She was about twenty years of age, and had been a member of the Church nearly three years.
CALCUTTA,--Sixth Report of the Calcutta Committee of the Church Missionary Society.–We could with much pleasure transcribe a Iarge portion of this Report: but we must satisfy ourselves with a few brief notices of its principal topics. During the past year the number of Missionaries has been increased by the arrival of the Rev. Messrs. Maisch, Reichardt, and Wilson. Messrs. Reichardt and Wilson have remained to strengthen the Mission in Calcutta, and Mr. Maisch has proceeded to the assistance of Mr. Deerr at Burd
In Female Education the exertions of the Committee have been crowned with cheering success. In the former Report the number of schools was stated to be eight; there are now more than twenty. The number of scholars last year was 217; they have now increased to 500. The Marchioness of Hastings not only patronized the schools, but personally visited a number of them a few days before her departure from India, and in the most engaging manner examined the classes, and rewarded those scholars who had made the greatest proficiency. Since her Ladyship’s visit, sea veral gratifying instances of the spread of Female Education amongst the Natives themselves have occurred. A widowed Brahmi. nee applied for instruction, and baring made some progress in
learning, now attends daily at the house of a Brahmun to instruct his two daughters. “Who does not hail such an event,” adds the Report, “ as a hopeful indication of improvements, which, by opening to widows a means of respectable provision, shall assist to quench the flames of the suicidical Suttee ?” The Boys' schools at Calcutta and Kidderpore are now eight in number, and contain 840 scholars, with an average attendance of 777. Beside these, a school is established on the Society's premises at Mirzapore, in which about 40 boys receive daily instruction in English and Bengalee. During the past year, the New Testament has been introduced into all the Bengalee schools, and much religious instruction is imparted. Religious service is conducted by Mr. Jetter, in Bengalee, at several places : and though be bas met with discouragements and disappointment in those who appeared as enquirers, yet one young man, a brahmun, it is hoped has been truly converted to God, and has been received into the Church of Christ.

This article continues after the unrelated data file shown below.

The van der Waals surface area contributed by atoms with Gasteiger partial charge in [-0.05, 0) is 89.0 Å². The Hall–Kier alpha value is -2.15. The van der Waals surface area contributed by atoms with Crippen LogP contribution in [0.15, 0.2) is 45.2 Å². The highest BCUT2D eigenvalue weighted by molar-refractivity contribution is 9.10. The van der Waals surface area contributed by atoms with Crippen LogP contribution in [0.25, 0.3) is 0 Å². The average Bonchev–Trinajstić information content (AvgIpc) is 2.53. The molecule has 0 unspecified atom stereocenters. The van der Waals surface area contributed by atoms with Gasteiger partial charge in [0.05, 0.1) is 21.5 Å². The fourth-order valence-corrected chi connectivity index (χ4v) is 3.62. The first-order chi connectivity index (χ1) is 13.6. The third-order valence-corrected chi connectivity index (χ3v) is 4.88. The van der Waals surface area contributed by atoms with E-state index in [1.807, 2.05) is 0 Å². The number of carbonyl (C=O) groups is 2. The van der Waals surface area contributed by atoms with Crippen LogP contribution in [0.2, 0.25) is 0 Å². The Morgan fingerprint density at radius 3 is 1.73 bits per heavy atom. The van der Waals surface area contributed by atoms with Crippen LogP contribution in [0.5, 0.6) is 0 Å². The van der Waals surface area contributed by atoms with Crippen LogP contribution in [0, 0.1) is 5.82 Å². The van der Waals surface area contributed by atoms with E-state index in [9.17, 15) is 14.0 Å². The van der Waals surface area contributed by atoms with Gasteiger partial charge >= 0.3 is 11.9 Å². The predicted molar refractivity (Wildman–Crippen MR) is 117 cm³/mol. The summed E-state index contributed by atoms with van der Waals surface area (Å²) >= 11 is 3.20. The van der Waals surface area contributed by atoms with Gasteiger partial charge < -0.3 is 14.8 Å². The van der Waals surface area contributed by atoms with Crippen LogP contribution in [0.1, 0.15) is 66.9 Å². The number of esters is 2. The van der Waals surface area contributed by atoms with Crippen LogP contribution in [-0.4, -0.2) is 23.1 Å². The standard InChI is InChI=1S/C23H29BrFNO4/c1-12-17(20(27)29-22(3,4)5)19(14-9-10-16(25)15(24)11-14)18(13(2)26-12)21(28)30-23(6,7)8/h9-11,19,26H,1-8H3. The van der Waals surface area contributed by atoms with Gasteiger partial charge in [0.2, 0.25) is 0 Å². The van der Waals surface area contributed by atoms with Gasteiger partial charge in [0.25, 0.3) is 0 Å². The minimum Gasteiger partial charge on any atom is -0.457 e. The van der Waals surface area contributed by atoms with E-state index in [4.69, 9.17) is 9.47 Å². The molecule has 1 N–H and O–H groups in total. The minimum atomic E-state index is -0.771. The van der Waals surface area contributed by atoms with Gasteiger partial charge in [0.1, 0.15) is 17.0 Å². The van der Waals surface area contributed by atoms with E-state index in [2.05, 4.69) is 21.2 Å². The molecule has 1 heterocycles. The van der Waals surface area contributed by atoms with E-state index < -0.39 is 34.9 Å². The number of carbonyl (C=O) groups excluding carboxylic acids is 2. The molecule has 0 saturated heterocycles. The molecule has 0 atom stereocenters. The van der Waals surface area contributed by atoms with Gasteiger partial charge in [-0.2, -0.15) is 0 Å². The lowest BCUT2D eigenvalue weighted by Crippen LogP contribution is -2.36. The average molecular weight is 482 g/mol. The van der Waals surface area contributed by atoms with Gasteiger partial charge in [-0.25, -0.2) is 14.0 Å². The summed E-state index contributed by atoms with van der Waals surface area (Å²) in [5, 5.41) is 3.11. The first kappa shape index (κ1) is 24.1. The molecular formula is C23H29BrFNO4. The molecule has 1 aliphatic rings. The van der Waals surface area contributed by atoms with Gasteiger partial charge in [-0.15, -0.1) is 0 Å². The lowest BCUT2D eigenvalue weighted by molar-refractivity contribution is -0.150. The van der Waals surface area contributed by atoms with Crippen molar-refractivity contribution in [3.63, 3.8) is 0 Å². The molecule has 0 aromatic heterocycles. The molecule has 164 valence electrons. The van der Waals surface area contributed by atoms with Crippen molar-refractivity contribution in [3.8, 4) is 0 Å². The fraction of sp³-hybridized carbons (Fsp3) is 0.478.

At Burdwan two more youths have been added to the Church during the past year. In addition to the 14 schools under the care of Mr. Deerr, formerly established; two more have been formed by Mr. Perowne, near to the Mission premises. In these schools the Sacred Scriptures are read as school books, and what is read, commented upon and explained–The English school contains 55 boys, whose progress is very satisfactory. Through the divine blessing upon the patient labour of Mrs. Perowne, five schools for female children have been recently established at this station, containing upwards of one hundred girls.
At Benares, the number of boys in the school founded by the late Joynarain Ghossanl and endowed by his son Kalee-Shunker Ghossaul, is reported to be 141. The New Testament is a favourite book with the scholars. A Chapel has been erected at Secrole for the use of the Native Christians who attend worship in Hindoosthanee. Two were added to their number in May last.
At Chunar two adults, converts from Hindooism, have been added to the church. A number of heathens attend on the Hindoosi’hanee worship on Sabbath afternoon, together with the Native Christians.
Tlie last account received from Agra stated the addition of seven men and three women to the church. It is understood that the health of Abdool Musseeh is so infirm as to oblige him greatly to circumscribe his labours.